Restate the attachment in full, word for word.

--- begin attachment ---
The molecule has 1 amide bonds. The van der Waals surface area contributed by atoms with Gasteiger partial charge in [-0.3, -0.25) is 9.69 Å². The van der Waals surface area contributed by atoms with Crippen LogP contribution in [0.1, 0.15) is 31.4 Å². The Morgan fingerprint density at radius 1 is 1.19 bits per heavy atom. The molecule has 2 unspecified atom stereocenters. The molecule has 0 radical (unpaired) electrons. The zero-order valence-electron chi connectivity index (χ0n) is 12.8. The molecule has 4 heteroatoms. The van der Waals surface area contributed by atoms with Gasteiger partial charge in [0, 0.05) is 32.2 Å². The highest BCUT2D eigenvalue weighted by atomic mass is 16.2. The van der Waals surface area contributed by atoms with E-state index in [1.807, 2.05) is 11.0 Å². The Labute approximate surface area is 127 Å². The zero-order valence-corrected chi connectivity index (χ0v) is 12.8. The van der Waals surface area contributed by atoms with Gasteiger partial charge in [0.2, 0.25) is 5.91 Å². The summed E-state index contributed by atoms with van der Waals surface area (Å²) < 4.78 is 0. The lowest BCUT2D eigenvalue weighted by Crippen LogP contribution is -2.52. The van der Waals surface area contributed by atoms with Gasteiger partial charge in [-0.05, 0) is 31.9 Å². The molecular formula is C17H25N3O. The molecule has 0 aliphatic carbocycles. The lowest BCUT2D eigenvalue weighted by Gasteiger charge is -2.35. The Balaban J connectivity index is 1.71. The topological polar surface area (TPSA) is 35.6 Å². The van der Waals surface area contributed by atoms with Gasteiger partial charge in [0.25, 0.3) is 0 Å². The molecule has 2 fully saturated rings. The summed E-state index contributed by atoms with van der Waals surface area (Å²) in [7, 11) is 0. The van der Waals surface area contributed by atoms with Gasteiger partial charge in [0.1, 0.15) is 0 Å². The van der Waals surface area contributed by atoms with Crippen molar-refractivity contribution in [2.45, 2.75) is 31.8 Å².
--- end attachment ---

The molecule has 1 amide bonds. The van der Waals surface area contributed by atoms with Gasteiger partial charge in [-0.3, -0.25) is 9.69 Å². The van der Waals surface area contributed by atoms with Crippen LogP contribution in [0.1, 0.15) is 31.4 Å². The Morgan fingerprint density at radius 1 is 1.19 bits per heavy atom. The molecule has 2 unspecified atom stereocenters. The molecule has 0 radical (unpaired) electrons. The zero-order valence-electron chi connectivity index (χ0n) is 12.8. The molecule has 4 heteroatoms. The van der Waals surface area contributed by atoms with Gasteiger partial charge in [0, 0.05) is 32.2 Å². The highest BCUT2D eigenvalue weighted by atomic mass is 16.2. The van der Waals surface area contributed by atoms with E-state index in [1.807, 2.05) is 11.0 Å². The Labute approximate surface area is 127 Å². The zero-order valence-corrected chi connectivity index (χ0v) is 12.8. The van der Waals surface area contributed by atoms with Gasteiger partial charge in [0.2, 0.25) is 5.91 Å². The summed E-state index contributed by atoms with van der Waals surface area (Å²) < 4.78 is 0. The lowest BCUT2D eigenvalue weighted by Crippen LogP contribution is -2.52. The van der Waals surface area contributed by atoms with Gasteiger partial charge in [-0.05, 0) is 31.9 Å². The molecular formula is C17H25N3O. The molecule has 0 aliphatic carbocycles. The lowest BCUT2D eigenvalue weighted by Gasteiger charge is -2.35. The Balaban J connectivity index is 1.71. The topological polar surface area (TPSA) is 35.6 Å². The van der Waals surface area contributed by atoms with Gasteiger partial charge in [0.25, 0.3) is 0 Å². The molecule has 2 fully saturated rings. The summed E-state index contributed by atoms with van der Waals surface area (Å²) in [7, 11) is 0. The van der Waals surface area contributed by atoms with Gasteiger partial charge in [0.1, 0.15) is 0 Å². The van der Waals surface area contributed by atoms with Crippen molar-refractivity contribution in [2.45, 2.75) is 31.8 Å².